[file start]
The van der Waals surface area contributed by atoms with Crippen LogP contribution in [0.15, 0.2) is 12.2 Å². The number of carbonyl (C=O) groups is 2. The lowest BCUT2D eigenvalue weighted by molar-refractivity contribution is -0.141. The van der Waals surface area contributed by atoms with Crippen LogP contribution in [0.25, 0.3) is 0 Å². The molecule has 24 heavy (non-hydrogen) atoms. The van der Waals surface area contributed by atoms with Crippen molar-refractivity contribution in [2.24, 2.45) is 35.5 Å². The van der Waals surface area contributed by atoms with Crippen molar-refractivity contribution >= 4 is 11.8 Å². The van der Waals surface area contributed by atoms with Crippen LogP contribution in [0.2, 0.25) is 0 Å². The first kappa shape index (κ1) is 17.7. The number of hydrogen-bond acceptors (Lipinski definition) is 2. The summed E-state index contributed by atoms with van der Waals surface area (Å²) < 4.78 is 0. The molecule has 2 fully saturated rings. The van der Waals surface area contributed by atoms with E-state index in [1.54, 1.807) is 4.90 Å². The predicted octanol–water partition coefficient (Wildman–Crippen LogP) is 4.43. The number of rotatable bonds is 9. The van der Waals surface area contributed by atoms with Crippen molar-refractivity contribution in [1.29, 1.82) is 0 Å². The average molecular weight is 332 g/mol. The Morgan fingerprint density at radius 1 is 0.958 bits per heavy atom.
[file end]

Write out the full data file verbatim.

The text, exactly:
The van der Waals surface area contributed by atoms with Crippen LogP contribution in [0.15, 0.2) is 12.2 Å². The number of carbonyl (C=O) groups is 2. The lowest BCUT2D eigenvalue weighted by molar-refractivity contribution is -0.141. The van der Waals surface area contributed by atoms with Crippen LogP contribution in [0.25, 0.3) is 0 Å². The molecule has 24 heavy (non-hydrogen) atoms. The van der Waals surface area contributed by atoms with Crippen molar-refractivity contribution in [2.24, 2.45) is 35.5 Å². The van der Waals surface area contributed by atoms with Crippen molar-refractivity contribution >= 4 is 11.8 Å². The van der Waals surface area contributed by atoms with Crippen LogP contribution in [0.2, 0.25) is 0 Å². The first kappa shape index (κ1) is 17.7. The number of hydrogen-bond acceptors (Lipinski definition) is 2. The summed E-state index contributed by atoms with van der Waals surface area (Å²) < 4.78 is 0. The molecule has 2 fully saturated rings. The van der Waals surface area contributed by atoms with E-state index in [1.54, 1.807) is 4.90 Å². The predicted octanol–water partition coefficient (Wildman–Crippen LogP) is 4.43. The number of rotatable bonds is 9. The van der Waals surface area contributed by atoms with Crippen molar-refractivity contribution in [1.29, 1.82) is 0 Å². The average molecular weight is 332 g/mol. The Morgan fingerprint density at radius 1 is 0.958 bits per heavy atom.